AIDS doc’s memoir takes the pulse of our health care system.
Michael Saag, MD, was training to become a cardiologist in the early 1980s when he was sidetracked by the emerging AIDS epidemic. Lucky for us. He soon became a leading researcher and doctor, opening an AIDS clinic in 1988 through the University of Alabama at Birmingham.
In his memoir Positive: One Doctor’s Personal Encounters With Death, Life, and the US Healthcare System, Saag offers more than a fascinating viewpoint of the virus. Through heartfelt (and at times harrowing) stories, he weaves together a parallel narrative of the health care business.
In 2014, Saag still sees many challenges facing people living with HIV. The biggest? “Internalized stigma. There’s a feeling that they have done something wrong. They feel ashamed about their status and don’t want to share it. That affects their health care. They hide medicines or don’t take them if somebody’s around.”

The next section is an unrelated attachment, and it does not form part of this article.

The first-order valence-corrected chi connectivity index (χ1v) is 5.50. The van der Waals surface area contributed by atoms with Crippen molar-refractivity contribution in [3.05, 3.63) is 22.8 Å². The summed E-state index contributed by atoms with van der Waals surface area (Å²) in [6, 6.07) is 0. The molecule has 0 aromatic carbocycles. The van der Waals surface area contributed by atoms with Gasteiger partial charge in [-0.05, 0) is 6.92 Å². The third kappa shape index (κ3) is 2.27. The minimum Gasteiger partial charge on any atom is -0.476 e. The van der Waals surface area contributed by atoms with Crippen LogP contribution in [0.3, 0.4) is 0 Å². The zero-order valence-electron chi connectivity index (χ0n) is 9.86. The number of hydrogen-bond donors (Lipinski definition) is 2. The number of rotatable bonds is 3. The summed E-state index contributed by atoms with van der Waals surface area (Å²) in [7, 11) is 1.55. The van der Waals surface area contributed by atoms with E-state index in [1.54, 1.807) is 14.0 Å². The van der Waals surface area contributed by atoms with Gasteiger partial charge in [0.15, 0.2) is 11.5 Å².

Thanks to Obamacare, people can now avoid financial ruin if they have a serious illness, Saag explains, but our health care is still ailing. “We have a fragmented, chaotic system,” he says. “Unless we pull together like we did in the fight against AIDS, to fight against this inefficient system that’s ridiculously expensive, we’re never going to have the change we want."